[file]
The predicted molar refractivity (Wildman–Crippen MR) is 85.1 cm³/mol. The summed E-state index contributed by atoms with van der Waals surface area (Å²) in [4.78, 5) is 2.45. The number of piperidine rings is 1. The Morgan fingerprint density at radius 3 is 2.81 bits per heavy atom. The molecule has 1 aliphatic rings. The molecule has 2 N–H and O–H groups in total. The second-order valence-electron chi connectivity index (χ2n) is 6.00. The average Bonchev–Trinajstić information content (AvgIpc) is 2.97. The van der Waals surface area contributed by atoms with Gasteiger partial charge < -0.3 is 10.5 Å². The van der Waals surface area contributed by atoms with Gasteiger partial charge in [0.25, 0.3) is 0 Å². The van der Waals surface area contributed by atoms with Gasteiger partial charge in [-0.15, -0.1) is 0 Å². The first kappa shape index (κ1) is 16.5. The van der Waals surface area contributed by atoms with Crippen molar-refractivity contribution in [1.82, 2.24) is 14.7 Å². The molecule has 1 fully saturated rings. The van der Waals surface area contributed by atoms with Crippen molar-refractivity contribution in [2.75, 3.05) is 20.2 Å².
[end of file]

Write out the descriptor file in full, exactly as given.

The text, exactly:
The predicted molar refractivity (Wildman–Crippen MR) is 85.1 cm³/mol. The summed E-state index contributed by atoms with van der Waals surface area (Å²) in [4.78, 5) is 2.45. The number of piperidine rings is 1. The Morgan fingerprint density at radius 3 is 2.81 bits per heavy atom. The molecule has 1 aliphatic rings. The molecule has 2 N–H and O–H groups in total. The second-order valence-electron chi connectivity index (χ2n) is 6.00. The average Bonchev–Trinajstić information content (AvgIpc) is 2.97. The van der Waals surface area contributed by atoms with Gasteiger partial charge < -0.3 is 10.5 Å². The van der Waals surface area contributed by atoms with Gasteiger partial charge in [0.25, 0.3) is 0 Å². The van der Waals surface area contributed by atoms with Gasteiger partial charge in [-0.15, -0.1) is 0 Å². The first kappa shape index (κ1) is 16.5. The van der Waals surface area contributed by atoms with Crippen molar-refractivity contribution in [1.82, 2.24) is 14.7 Å². The molecule has 1 fully saturated rings. The van der Waals surface area contributed by atoms with Crippen molar-refractivity contribution in [2.75, 3.05) is 20.2 Å².